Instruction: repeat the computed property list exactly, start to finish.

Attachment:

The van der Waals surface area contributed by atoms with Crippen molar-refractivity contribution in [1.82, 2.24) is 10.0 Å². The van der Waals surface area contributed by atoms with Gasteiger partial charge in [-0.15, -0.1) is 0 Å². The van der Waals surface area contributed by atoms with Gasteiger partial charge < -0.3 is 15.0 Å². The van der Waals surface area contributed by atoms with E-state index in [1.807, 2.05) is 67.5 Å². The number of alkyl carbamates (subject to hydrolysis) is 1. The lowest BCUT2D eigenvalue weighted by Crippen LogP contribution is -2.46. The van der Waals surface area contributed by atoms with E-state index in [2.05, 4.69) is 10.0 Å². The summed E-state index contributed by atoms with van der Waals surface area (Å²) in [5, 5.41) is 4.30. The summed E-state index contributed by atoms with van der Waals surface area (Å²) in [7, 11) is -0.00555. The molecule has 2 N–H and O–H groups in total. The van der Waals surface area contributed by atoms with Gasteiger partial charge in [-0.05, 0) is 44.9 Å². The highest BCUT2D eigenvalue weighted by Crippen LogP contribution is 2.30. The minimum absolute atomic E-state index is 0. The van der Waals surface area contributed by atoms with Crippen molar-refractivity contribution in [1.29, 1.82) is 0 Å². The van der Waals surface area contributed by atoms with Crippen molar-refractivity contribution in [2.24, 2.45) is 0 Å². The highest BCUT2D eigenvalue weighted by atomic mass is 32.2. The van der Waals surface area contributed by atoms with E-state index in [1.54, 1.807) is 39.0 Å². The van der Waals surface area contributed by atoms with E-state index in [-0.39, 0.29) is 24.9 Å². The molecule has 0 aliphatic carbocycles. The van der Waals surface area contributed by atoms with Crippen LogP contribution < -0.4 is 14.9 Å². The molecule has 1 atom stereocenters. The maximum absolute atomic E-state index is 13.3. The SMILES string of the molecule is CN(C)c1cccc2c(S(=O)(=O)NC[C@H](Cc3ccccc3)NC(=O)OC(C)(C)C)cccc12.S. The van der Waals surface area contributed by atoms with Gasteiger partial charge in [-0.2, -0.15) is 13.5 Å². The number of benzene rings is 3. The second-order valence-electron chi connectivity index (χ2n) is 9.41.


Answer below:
The van der Waals surface area contributed by atoms with Crippen molar-refractivity contribution in [1.82, 2.24) is 10.0 Å². The van der Waals surface area contributed by atoms with Gasteiger partial charge in [-0.15, -0.1) is 0 Å². The van der Waals surface area contributed by atoms with Gasteiger partial charge < -0.3 is 15.0 Å². The van der Waals surface area contributed by atoms with E-state index in [1.807, 2.05) is 67.5 Å². The number of alkyl carbamates (subject to hydrolysis) is 1. The lowest BCUT2D eigenvalue weighted by Crippen LogP contribution is -2.46. The van der Waals surface area contributed by atoms with E-state index in [2.05, 4.69) is 10.0 Å². The summed E-state index contributed by atoms with van der Waals surface area (Å²) in [5, 5.41) is 4.30. The summed E-state index contributed by atoms with van der Waals surface area (Å²) in [7, 11) is -0.00555. The molecule has 2 N–H and O–H groups in total. The van der Waals surface area contributed by atoms with Gasteiger partial charge in [-0.05, 0) is 44.9 Å². The highest BCUT2D eigenvalue weighted by Crippen LogP contribution is 2.30. The minimum absolute atomic E-state index is 0. The van der Waals surface area contributed by atoms with Crippen molar-refractivity contribution in [1.29, 1.82) is 0 Å². The van der Waals surface area contributed by atoms with Crippen molar-refractivity contribution in [2.24, 2.45) is 0 Å². The highest BCUT2D eigenvalue weighted by atomic mass is 32.2. The van der Waals surface area contributed by atoms with E-state index in [1.54, 1.807) is 39.0 Å². The van der Waals surface area contributed by atoms with E-state index in [-0.39, 0.29) is 24.9 Å². The molecule has 0 aliphatic carbocycles. The van der Waals surface area contributed by atoms with Crippen LogP contribution < -0.4 is 14.9 Å². The molecule has 1 atom stereocenters. The maximum absolute atomic E-state index is 13.3. The SMILES string of the molecule is CN(C)c1cccc2c(S(=O)(=O)NC[C@H](Cc3ccccc3)NC(=O)OC(C)(C)C)cccc12.S. The van der Waals surface area contributed by atoms with Gasteiger partial charge in [-0.2, -0.15) is 13.5 Å². The number of benzene rings is 3. The second-order valence-electron chi connectivity index (χ2n) is 9.41.